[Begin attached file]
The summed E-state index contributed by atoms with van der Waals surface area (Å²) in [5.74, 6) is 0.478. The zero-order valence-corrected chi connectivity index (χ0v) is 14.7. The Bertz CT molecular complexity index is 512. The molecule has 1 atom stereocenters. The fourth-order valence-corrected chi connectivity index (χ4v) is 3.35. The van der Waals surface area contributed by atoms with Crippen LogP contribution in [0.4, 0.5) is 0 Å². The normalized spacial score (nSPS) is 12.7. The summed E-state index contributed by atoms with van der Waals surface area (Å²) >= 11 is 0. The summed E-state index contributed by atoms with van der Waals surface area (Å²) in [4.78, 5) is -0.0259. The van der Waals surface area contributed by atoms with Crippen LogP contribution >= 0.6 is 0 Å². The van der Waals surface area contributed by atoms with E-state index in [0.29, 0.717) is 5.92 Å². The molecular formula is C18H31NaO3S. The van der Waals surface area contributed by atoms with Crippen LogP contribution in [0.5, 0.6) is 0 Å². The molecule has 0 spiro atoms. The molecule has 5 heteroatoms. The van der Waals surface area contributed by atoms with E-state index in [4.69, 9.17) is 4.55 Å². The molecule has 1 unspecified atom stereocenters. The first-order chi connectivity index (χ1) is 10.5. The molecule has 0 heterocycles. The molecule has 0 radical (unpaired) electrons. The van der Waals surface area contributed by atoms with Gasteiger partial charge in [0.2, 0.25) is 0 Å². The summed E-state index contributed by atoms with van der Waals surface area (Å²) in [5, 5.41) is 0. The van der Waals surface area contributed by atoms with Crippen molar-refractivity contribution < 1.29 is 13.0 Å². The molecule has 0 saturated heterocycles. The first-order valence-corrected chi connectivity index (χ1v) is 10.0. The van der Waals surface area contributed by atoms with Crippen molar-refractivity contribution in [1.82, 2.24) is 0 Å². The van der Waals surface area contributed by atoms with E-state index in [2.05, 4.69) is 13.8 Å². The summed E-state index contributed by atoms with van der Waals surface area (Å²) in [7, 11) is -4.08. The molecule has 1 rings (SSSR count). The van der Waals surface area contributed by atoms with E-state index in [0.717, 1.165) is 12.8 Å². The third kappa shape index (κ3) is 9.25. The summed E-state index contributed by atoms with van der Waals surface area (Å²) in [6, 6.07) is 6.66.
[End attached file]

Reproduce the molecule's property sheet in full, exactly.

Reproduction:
The summed E-state index contributed by atoms with van der Waals surface area (Å²) in [5.74, 6) is 0.478. The zero-order valence-corrected chi connectivity index (χ0v) is 14.7. The Bertz CT molecular complexity index is 512. The molecule has 1 atom stereocenters. The fourth-order valence-corrected chi connectivity index (χ4v) is 3.35. The van der Waals surface area contributed by atoms with Crippen LogP contribution in [0.4, 0.5) is 0 Å². The normalized spacial score (nSPS) is 12.7. The summed E-state index contributed by atoms with van der Waals surface area (Å²) >= 11 is 0. The summed E-state index contributed by atoms with van der Waals surface area (Å²) in [4.78, 5) is -0.0259. The van der Waals surface area contributed by atoms with Crippen LogP contribution >= 0.6 is 0 Å². The van der Waals surface area contributed by atoms with E-state index in [0.29, 0.717) is 5.92 Å². The molecular formula is C18H31NaO3S. The van der Waals surface area contributed by atoms with Crippen LogP contribution in [0.5, 0.6) is 0 Å². The molecule has 0 spiro atoms. The molecule has 5 heteroatoms. The van der Waals surface area contributed by atoms with E-state index in [4.69, 9.17) is 4.55 Å². The molecule has 1 unspecified atom stereocenters. The first-order chi connectivity index (χ1) is 10.5. The molecule has 0 heterocycles. The molecule has 0 radical (unpaired) electrons. The van der Waals surface area contributed by atoms with Gasteiger partial charge in [0.2, 0.25) is 0 Å². The summed E-state index contributed by atoms with van der Waals surface area (Å²) in [5, 5.41) is 0. The van der Waals surface area contributed by atoms with Crippen molar-refractivity contribution < 1.29 is 13.0 Å². The molecule has 0 saturated heterocycles. The first-order valence-corrected chi connectivity index (χ1v) is 10.0. The van der Waals surface area contributed by atoms with Crippen molar-refractivity contribution in [1.82, 2.24) is 0 Å². The van der Waals surface area contributed by atoms with E-state index in [2.05, 4.69) is 13.8 Å². The summed E-state index contributed by atoms with van der Waals surface area (Å²) in [7, 11) is -4.08. The molecule has 1 rings (SSSR count). The van der Waals surface area contributed by atoms with E-state index in [0.717, 1.165) is 12.8 Å². The third kappa shape index (κ3) is 9.25. The summed E-state index contributed by atoms with van der Waals surface area (Å²) in [6, 6.07) is 6.66.